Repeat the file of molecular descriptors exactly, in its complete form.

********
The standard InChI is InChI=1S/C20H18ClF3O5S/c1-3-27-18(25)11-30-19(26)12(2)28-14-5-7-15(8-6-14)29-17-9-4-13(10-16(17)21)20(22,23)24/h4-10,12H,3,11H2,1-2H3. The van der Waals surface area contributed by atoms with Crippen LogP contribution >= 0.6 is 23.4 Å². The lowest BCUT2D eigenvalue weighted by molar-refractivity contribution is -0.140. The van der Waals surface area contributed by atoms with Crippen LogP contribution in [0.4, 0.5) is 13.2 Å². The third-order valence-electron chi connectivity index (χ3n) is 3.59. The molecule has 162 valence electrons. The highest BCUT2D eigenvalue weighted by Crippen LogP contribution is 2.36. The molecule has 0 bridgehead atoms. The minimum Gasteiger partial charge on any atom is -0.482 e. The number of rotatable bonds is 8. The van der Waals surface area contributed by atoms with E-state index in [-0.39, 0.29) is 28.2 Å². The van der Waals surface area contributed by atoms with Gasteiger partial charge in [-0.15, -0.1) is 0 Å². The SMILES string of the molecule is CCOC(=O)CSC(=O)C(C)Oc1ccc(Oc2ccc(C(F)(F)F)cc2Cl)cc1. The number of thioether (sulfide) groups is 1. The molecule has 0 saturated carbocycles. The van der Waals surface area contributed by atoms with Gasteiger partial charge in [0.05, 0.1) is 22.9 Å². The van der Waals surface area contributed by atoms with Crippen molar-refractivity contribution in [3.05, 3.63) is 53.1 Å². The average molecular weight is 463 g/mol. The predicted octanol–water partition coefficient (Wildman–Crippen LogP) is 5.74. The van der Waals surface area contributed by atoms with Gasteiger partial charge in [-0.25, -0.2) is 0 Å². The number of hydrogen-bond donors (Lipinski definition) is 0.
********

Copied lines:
The standard InChI is InChI=1S/C20H18ClF3O5S/c1-3-27-18(25)11-30-19(26)12(2)28-14-5-7-15(8-6-14)29-17-9-4-13(10-16(17)21)20(22,23)24/h4-10,12H,3,11H2,1-2H3. The van der Waals surface area contributed by atoms with Crippen LogP contribution >= 0.6 is 23.4 Å². The lowest BCUT2D eigenvalue weighted by molar-refractivity contribution is -0.140. The van der Waals surface area contributed by atoms with Crippen LogP contribution in [0.4, 0.5) is 13.2 Å². The third-order valence-electron chi connectivity index (χ3n) is 3.59. The molecule has 162 valence electrons. The highest BCUT2D eigenvalue weighted by Crippen LogP contribution is 2.36. The molecule has 0 bridgehead atoms. The minimum Gasteiger partial charge on any atom is -0.482 e. The number of rotatable bonds is 8. The van der Waals surface area contributed by atoms with E-state index in [-0.39, 0.29) is 28.2 Å². The van der Waals surface area contributed by atoms with Gasteiger partial charge in [-0.15, -0.1) is 0 Å². The SMILES string of the molecule is CCOC(=O)CSC(=O)C(C)Oc1ccc(Oc2ccc(C(F)(F)F)cc2Cl)cc1. The number of thioether (sulfide) groups is 1. The molecule has 0 saturated carbocycles. The van der Waals surface area contributed by atoms with Gasteiger partial charge in [0.05, 0.1) is 22.9 Å². The van der Waals surface area contributed by atoms with Crippen molar-refractivity contribution in [3.05, 3.63) is 53.1 Å². The average molecular weight is 463 g/mol. The predicted octanol–water partition coefficient (Wildman–Crippen LogP) is 5.74. The van der Waals surface area contributed by atoms with Gasteiger partial charge in [-0.25, -0.2) is 0 Å². The number of hydrogen-bond donors (Lipinski definition) is 0.